God calls us according to his purpose. He calls us as beings He created in His own image. He calls us as His image bearers, and He gives us the responsibility for being fruitful and multiplying and tending to the creation that He made.
We messed up His creation. We got it all wrong. We went our own ways. We sought to make a name for ourselves. We pursued our own ends.
Then God became flesh. He became a man and lived among us. He subjected Himself to the worst of our messiness. Unbelievably, He gave Himself up to us – and for us – to redeem us from our own devices. AND to redeem us for His purposes.
God invites us to become His children by accepting this great sacrifice that He made for us. He now invites us to give ourselves up to Him and to let Him take His rightful place in our lives and hearts and to make His purposes our purposes.
Sometimes, I believe, we have too small a view of God and His purposes. We tend to be satisfied to think that God merely desires to save us from ourselves, and we do not have a robust view of God’s purposes.
If we take a step back and consider the early instruction to Adam and Eve, we see God telling them to care for His creation and to be fruitful and multiply. They were to be fruitful and multiply in the carrying out of God’s purposes through God’s creation.
God invited Adam and Eve into his creative purposes, but they went their own way. Their descendants after them went their own ways and sought to make a name for themselves. (Gen. 11:4)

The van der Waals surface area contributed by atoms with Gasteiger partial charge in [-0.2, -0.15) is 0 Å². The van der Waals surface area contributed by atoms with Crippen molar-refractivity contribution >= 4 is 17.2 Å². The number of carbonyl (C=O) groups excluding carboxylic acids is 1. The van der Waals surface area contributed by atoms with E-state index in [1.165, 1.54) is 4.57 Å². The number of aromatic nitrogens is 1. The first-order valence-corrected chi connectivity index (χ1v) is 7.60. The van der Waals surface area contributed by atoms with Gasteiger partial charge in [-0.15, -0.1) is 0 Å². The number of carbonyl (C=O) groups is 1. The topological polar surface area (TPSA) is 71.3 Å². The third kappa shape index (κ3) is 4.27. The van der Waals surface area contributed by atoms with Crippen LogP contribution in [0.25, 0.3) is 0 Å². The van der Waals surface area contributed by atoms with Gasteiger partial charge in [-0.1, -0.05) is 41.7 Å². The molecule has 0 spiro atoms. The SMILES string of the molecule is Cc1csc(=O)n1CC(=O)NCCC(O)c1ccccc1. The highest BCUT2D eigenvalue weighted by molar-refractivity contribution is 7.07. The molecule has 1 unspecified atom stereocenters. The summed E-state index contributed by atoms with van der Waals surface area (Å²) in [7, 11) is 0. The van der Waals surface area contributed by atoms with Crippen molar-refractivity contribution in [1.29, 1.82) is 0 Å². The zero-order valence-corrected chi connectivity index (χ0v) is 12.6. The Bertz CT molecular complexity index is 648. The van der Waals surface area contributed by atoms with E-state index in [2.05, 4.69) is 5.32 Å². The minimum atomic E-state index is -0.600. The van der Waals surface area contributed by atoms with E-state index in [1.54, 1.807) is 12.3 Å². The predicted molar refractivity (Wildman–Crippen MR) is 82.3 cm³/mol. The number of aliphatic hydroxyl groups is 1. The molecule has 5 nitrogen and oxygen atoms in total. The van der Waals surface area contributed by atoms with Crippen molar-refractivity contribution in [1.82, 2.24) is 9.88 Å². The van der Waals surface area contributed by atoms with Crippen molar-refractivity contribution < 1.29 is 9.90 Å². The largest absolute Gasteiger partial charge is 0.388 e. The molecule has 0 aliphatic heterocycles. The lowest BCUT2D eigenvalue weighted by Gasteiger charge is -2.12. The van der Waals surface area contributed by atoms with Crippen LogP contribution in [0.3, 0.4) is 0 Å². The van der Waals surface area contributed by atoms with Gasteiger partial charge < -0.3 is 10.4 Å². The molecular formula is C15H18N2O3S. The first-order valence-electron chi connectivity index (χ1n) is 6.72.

When we jump forward in time to God’s promise to Abraham, God says, “I will make you into a great nation”, and “I will make your name great, and you will be a blessing.” (Gen. 12:2(NIV)) This is not Abraham’s doing, but God’s doing, and Abraham will be a blessing in carrying out God’s purposes.
God’s promise to Abraham ends with the statement, “and all peoples on earth will be blessed through you.” (Gen. 12:3) (NIV)) God’s purpose in blessing Abraham is that he would be a blessing to all the people of the earth.
Abraham is our model for following God according to the writer of Hebrews. Abraham did not take possession of the land God promised him, and he would not see his descendants take possession of the land God promised to them, but Abraham was content to trust in God. The vision given to Abraham by God was much higher and broader than that:
“By faith Abraham, when called to go to a place he would later receive as his inheritance, obeyed and went, even though he did not know where he was going. By faith he made his home in the promised land like a stranger in a foreign country; he lived in tents, as did Isaac and Jacob, who were heirs with him of the same promise. For he was looking forward to the city with foundations, whose architect and builder is God. And by faith even Sarah, who was past childbearing age, was enabled to bear children because she considered him faithful who had made the promise. And so from this one man, and he as good as dead, came descendants as numerous as the stars in the sky and as countless as the sand on the seashore.”